Ben Howard rocks Hammerstein Ballroom

By Maggie O’Neill


Ben Howard drew his audience for an intimate show at the Manhattan Center Hammerstein Ballroom on Friday night. The British artist, who originally hails from London, and his five member back up band played songs from his latest album, “I Forget Where We Were.”

The opening number was “Small Things,” the first track of the new album. Howard sat in a chair and played guitar as a blinding light shone from the back of the stage towards the audience, creating a silhouette of his shape. This image went well with the song’s haunting chords and lyrics.

Audience members in the top rows of the venue stayed on their feet in intrigue during the entire show. The audience’s hypnotic state was not due to a particular energy of the live music, as the show was relatively uneventful, as much as it was a combination of the appealing aesthetic and Howard’s soulful howls that command attention.

His humility was evident as he announced the names of songs to dedicated fans who cheered in response and bowed occasionally after applause. He rarely looked straight on into the face of the audience, preferring to eye his guitar for most of the performance. During rare moments, as his songs reached their emotional climax, usually during their receptive choruses, he would send a glance towards the receptive audience.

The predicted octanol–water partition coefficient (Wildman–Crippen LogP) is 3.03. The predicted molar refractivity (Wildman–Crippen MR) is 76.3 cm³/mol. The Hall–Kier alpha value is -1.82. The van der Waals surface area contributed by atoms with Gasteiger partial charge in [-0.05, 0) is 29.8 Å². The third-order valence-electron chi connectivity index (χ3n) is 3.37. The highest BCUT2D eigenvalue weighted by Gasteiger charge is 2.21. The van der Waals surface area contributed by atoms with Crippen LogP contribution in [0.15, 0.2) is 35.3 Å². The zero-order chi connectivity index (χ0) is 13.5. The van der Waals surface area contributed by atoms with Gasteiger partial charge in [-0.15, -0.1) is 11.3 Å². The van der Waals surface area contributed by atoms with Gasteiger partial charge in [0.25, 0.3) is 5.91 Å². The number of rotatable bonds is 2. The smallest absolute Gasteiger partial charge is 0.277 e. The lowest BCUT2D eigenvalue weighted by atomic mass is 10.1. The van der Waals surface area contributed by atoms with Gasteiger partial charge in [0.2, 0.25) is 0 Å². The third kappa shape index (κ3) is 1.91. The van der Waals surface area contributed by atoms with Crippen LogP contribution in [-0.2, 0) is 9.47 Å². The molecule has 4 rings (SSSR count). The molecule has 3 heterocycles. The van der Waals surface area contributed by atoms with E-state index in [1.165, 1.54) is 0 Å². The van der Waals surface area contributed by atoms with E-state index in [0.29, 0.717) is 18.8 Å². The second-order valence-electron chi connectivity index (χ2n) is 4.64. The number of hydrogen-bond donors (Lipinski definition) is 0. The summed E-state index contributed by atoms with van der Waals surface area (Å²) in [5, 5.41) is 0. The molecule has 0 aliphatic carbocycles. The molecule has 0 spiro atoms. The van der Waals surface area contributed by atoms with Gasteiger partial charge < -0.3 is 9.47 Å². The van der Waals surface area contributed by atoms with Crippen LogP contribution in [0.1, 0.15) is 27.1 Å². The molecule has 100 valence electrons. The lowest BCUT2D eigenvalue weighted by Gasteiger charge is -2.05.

Themes from “I Forget Where We Were” range from that of love and fulfillment to that of heartbreak and regret. Memorable numbers included “Conrad,” “Time is Dancing,” “All Is Now Harmed,” “In Dreams,” and “She Treats Me Well.” During “Conrad,” a mix of blue and red lights along with smoke flooded the stage as the addicting opening melody echoed off the walls and ceiling. A quiet audience watched the simplistic performance of the song, so stripped of decadence that the rawness translated the song’s meaning. Howard labeled some of his songs with emotions before playing them by rendering them songs of love or happiness before playing them.

Before starting “She Treats Me Well,” he introduced the song as a happy number. The song switched up the rhythm from that of the solemn and sacred feel of the previous numbers to one that allowed the crowd to dance and sing along lightheartedly.

Howard introduced his band to the audience towards the end of the show. India Bourne was the only female musician accompanying him onstage. She played multiple instruments, but her role as cellist stood out the most during Howard’s fast paced instrumental pieces.

The mixture of sounds from the evening made for an eclectic arrangement. At some points, it felt like the audience was watching a folk performance while, at others, a warm acoustic mood took over. Despite forgettable moments, it was an overall relaxed and enjoyable set.

Maggie O’Neill is a staff writer. Email her at


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